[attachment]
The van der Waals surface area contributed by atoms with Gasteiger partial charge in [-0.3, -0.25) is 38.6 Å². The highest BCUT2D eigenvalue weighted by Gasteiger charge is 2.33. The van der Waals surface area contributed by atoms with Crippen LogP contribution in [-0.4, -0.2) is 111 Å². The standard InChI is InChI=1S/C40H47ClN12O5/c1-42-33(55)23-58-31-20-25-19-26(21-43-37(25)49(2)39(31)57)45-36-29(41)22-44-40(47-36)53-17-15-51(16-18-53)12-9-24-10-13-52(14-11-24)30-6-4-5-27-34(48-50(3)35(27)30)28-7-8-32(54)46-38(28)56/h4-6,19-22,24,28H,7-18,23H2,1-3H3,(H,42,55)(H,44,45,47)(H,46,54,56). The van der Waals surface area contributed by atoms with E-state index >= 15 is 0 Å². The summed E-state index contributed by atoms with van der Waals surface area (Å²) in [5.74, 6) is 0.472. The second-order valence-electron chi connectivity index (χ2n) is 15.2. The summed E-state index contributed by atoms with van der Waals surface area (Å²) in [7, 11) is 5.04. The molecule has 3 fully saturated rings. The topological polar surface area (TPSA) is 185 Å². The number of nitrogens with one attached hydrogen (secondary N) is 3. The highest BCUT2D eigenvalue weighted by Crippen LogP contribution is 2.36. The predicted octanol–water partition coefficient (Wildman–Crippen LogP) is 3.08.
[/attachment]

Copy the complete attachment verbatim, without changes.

The van der Waals surface area contributed by atoms with Gasteiger partial charge in [-0.3, -0.25) is 38.6 Å². The highest BCUT2D eigenvalue weighted by Gasteiger charge is 2.33. The van der Waals surface area contributed by atoms with Crippen LogP contribution in [-0.4, -0.2) is 111 Å². The standard InChI is InChI=1S/C40H47ClN12O5/c1-42-33(55)23-58-31-20-25-19-26(21-43-37(25)49(2)39(31)57)45-36-29(41)22-44-40(47-36)53-17-15-51(16-18-53)12-9-24-10-13-52(14-11-24)30-6-4-5-27-34(48-50(3)35(27)30)28-7-8-32(54)46-38(28)56/h4-6,19-22,24,28H,7-18,23H2,1-3H3,(H,42,55)(H,44,45,47)(H,46,54,56). The van der Waals surface area contributed by atoms with E-state index >= 15 is 0 Å². The summed E-state index contributed by atoms with van der Waals surface area (Å²) in [5.74, 6) is 0.472. The second-order valence-electron chi connectivity index (χ2n) is 15.2. The summed E-state index contributed by atoms with van der Waals surface area (Å²) in [7, 11) is 5.04. The molecule has 3 fully saturated rings. The topological polar surface area (TPSA) is 185 Å². The number of nitrogens with one attached hydrogen (secondary N) is 3. The highest BCUT2D eigenvalue weighted by Crippen LogP contribution is 2.36. The predicted octanol–water partition coefficient (Wildman–Crippen LogP) is 3.08.